Why are So Many Republicans Embracing Quack Science?
Instead of being in Congress or on TV, they should be in a court of law answering for the deaths and destroyed families they’ve caused in their quest for political power and advertising dollars...
Rand Paul was shocked this week to learn from the CEO of Moderna that more people get inflammation of the heart from catching Covid than from the mRNA Covid vaccines.
Republicans in Missouri just passed legislation outlawing an employer’s ability to fire workers who refuse to take vaccines.
Republicans in a dozen state legislatures (so far) have put forward legislation preventing medical licensing boards from punishing doctors or nurses who prescribe hydroxychloroquine or ivermectin. It’s the law now in North Dakota and Tennessee.
In Florida, Ron DeSantis hired a medical school graduate who needed certification and had aligned himself with the anti-vax group America’s Frontline Doctors, standing side-by-side with such notables as Dr. Stella Immanuel, who says vaginal/endometrial bleeding is caused by women having sex with demons in their dreams.
DeSantis got Joseph Ladapo his certification in 2 days (a process normally requiring up to six months) and then made him Florida’s Surgeon General, where he now opines about the “dangers” of vaccines and harasses the FDA.
Given all this bizarre behavior, why are so many Republicans into junk science? Why are they killing themselves with ivermectin? Why did they die from Covid in an almost 2-to-1 ratio to Democrats over the past three years?
I mean these as serious questions, and believe I have a serious answer informed, in part, from my own life experience.
For about six months when I was 19, I was doing radio news in the mornings on a Lansing Country station and got an afternoon/evening gig as the manager of the Okemos Mall GNC store. This was back when GNC was all about vitamins and herbs, long before they discovered and came to dominate the weightlifting and weight-loss markets.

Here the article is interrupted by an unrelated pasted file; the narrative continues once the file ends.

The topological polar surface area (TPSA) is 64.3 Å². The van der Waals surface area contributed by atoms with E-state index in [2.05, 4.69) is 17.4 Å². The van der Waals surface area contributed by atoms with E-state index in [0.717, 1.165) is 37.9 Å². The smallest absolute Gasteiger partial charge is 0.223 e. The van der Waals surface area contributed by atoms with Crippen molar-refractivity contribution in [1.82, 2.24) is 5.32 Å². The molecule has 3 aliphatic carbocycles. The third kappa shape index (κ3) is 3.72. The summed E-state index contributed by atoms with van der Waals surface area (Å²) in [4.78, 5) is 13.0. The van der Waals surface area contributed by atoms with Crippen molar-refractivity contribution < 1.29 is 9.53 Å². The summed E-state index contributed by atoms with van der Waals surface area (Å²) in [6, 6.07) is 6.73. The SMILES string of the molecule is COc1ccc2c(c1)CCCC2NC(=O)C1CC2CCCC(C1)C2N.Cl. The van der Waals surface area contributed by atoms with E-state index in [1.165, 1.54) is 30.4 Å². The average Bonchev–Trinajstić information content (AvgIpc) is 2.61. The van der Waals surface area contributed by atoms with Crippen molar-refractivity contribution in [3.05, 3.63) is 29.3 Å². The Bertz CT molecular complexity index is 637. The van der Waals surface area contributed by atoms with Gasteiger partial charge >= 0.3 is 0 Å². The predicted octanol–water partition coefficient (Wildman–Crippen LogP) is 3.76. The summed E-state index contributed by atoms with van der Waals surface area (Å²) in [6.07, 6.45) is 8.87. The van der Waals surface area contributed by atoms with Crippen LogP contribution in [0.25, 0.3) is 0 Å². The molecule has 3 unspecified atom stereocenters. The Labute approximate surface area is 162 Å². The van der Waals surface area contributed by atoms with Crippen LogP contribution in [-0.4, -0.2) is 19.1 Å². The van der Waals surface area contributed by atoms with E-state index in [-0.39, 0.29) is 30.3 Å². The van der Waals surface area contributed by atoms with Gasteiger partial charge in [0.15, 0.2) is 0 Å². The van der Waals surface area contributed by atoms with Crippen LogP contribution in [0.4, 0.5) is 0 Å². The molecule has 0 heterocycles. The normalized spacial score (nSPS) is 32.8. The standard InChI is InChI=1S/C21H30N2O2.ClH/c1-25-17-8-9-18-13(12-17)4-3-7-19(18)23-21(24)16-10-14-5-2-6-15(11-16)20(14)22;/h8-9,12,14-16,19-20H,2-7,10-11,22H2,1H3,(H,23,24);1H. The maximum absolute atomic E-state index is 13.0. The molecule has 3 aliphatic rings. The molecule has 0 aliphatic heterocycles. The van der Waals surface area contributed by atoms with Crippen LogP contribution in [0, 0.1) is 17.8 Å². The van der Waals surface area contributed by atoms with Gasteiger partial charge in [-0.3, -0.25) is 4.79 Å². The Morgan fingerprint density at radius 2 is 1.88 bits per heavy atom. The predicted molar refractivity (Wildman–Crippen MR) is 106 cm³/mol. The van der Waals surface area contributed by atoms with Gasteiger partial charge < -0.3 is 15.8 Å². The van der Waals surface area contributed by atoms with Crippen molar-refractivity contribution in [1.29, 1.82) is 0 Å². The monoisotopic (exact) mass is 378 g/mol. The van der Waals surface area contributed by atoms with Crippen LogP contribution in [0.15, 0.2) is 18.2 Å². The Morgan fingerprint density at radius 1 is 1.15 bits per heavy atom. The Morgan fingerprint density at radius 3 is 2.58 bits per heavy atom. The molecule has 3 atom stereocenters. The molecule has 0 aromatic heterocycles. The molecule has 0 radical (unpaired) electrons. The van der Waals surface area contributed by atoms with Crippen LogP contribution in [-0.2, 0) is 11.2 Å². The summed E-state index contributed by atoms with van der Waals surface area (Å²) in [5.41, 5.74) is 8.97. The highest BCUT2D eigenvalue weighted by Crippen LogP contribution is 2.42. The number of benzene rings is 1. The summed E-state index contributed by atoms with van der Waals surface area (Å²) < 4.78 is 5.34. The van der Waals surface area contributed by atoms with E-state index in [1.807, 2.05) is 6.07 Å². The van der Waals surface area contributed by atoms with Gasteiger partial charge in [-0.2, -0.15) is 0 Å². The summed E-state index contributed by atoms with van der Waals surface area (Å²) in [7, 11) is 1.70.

I became fascinated by the idea that any ordinary person — like myself — could take control of his own health, could prevent disease, and could even deal with diseases doctors found problematic. I was primed for it in a way, having been a vegetarian since I was 15, although that was mostly the outcome of my opposition to the Vietnam War and my initiation into the Maharishi’s Transcendental Meditation program (among others) and experiences with LSD.
That led to serious studying of herbs and herbology, and over the following year I joined up with a friend who owned a small advertising agency and we started an herbal tea company that made us both a good living for a few years.
At that time, I shared a part of the worldview of many of today’s anti-establishment Republicans: the Vietnam War was raging on and I’d watched our SDS group at MSU get infiltrated by both the Michigan State Police and the FBI (at least as far as we could tell). I didn’t trust my own government and many of my friends were convinced — with good reason, given over 50,000 American deaths in Vietnam — that Nixon wanted us dead.
Taking control of my own health through a daily regimen of vitamins and herbal teas seemed empowering. It was a way of striking out against “the man,” including the “healthcare industry” that seemed mostly bent on making money. And I found a ready community of people similarly interested in “alternative medicine” who all thought they had “secret knowledge” the “powers that be” were suppressing or minimizing in their rush to profits.
While I still drink herbal tea and take supplements every day, I long ago left behind homeopathy and the idea that I could do a better job than my doctor.
But I totally understand where Daniel Lemoi was coming from when he, frustrated by a failed “normal” medical treatment for Lyme disease in 2012, turned to ivermectin and ultimately became one of its most well-known promoters in the US.